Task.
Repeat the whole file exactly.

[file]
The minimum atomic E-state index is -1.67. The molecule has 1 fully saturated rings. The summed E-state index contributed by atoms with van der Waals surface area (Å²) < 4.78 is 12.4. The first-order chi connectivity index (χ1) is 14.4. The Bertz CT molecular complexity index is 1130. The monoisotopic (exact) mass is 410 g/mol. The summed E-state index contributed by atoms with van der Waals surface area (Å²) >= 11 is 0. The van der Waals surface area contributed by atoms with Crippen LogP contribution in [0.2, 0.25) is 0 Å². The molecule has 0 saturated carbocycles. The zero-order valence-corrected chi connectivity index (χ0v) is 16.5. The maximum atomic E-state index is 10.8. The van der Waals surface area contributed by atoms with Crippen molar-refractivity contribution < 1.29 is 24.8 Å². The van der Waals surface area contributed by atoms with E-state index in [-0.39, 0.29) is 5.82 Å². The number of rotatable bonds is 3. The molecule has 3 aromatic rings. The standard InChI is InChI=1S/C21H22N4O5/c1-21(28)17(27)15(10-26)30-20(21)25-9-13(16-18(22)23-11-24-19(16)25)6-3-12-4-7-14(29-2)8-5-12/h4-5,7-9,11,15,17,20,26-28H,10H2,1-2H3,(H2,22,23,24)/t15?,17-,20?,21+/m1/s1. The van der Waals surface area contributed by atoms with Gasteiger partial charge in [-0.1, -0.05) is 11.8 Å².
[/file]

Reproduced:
The minimum atomic E-state index is -1.67. The molecule has 1 fully saturated rings. The summed E-state index contributed by atoms with van der Waals surface area (Å²) < 4.78 is 12.4. The first-order chi connectivity index (χ1) is 14.4. The Bertz CT molecular complexity index is 1130. The monoisotopic (exact) mass is 410 g/mol. The summed E-state index contributed by atoms with van der Waals surface area (Å²) >= 11 is 0. The van der Waals surface area contributed by atoms with Crippen LogP contribution in [0.2, 0.25) is 0 Å². The molecule has 0 saturated carbocycles. The zero-order valence-corrected chi connectivity index (χ0v) is 16.5. The maximum atomic E-state index is 10.8. The van der Waals surface area contributed by atoms with Crippen molar-refractivity contribution < 1.29 is 24.8 Å². The van der Waals surface area contributed by atoms with E-state index in [-0.39, 0.29) is 5.82 Å². The number of rotatable bonds is 3. The molecule has 3 aromatic rings. The standard InChI is InChI=1S/C21H22N4O5/c1-21(28)17(27)15(10-26)30-20(21)25-9-13(16-18(22)23-11-24-19(16)25)6-3-12-4-7-14(29-2)8-5-12/h4-5,7-9,11,15,17,20,26-28H,10H2,1-2H3,(H2,22,23,24)/t15?,17-,20?,21+/m1/s1. The van der Waals surface area contributed by atoms with Gasteiger partial charge in [-0.1, -0.05) is 11.8 Å².